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There And Back Again

Returning to your favorite places gives you the chance to push the boundaries of your own photographic exploration
This Article Features Photo Zoom
there and back
Paraglider at Curtis Canyon, Bridger-Teton National Forest, Jackson, Wyoming.

The question I’m asked most frequently at workshops and when talking with other photographers: Where is my favorite place to shoot photos? The intent of a question like this is to discover what’s at the core of what I like best when I look for a photo location. When I answer with a string of places, including mountains, deserts and locations around the world, this doesn’t address the question with a tidy answer.

Looking closely at the question, I suspect that I have hundreds of favorite places to shoot, and I’m adding new locations every month. Later this month I’ll be shooting in Scotland, a place I’ve never visited. You can bet that I’ll add the Scottish regions of the Outer Hebrides and Ben Nevis to my list of favorite locations.

What qualifies as a favorite place to me is the potential a location has for light, scenery and subjects for photography, and it helps if that potential is nearly bottomless. That quality and quantity will entice me to return again and again. A recent photography trip to Jackson Hole, Wyoming, was just that—an opportunity to review previous locations I’ve photographed and could improve on and to try some new things in new locations.

When I return to a location I’ve shot before, my intent is either to explore new locations or refine photos I’ve already made, perhaps in a different season or of a different activity, or incorporating new lighting or camera gear. Every year I set aside a few shoots that are short, two- to four-day-long trips specifically for shooting photography in one of my favorite locations. These photo trips might be regional, or I might tap into frequent-flyer miles and book a trip to the Canadian Rockies, Iceland or farther afield. The season in which I choose to travel varies as well, depending on the type of new ground I intend to push photographically.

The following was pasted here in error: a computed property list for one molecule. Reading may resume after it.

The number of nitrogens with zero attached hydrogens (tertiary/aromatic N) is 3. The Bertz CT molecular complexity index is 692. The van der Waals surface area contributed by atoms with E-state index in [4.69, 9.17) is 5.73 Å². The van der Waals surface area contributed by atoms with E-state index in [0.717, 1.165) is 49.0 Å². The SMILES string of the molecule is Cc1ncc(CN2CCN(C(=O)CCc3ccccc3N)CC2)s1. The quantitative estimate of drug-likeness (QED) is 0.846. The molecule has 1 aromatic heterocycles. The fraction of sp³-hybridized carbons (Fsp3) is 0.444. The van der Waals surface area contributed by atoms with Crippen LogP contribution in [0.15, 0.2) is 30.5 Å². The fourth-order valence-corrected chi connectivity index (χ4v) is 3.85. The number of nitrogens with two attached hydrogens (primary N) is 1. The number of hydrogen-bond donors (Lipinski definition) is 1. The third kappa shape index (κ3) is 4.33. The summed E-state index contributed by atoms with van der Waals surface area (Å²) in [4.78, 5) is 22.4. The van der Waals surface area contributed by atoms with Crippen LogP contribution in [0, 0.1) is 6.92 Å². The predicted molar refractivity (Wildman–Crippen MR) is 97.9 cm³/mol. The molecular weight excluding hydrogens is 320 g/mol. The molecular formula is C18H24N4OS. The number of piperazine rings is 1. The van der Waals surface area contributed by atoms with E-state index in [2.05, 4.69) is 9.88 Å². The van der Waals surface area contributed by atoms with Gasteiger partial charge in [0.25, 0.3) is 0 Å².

This past month, I shot for three days in one of America’s premier adventure capitals, Jackson Hole, Wyoming, which is at the heart of the spectacular Grand Teton National Park and borders Yellowstone National Park. The location abounds in mountains, lakes, rivers and wildlife of every description. With nearly unlimited challenges for skiers, climbers, kayakers, hikers and other activities, the towns of Jackson and Wilson and, on the other side of the Teton Mountains in Idaho, the towns of Victor and Driggs, have no shortage of adrenaline junkies. I’ve enjoyed shooting around Jackson for many years. Each visit I make offers an array of new locations and new subjects to shoot.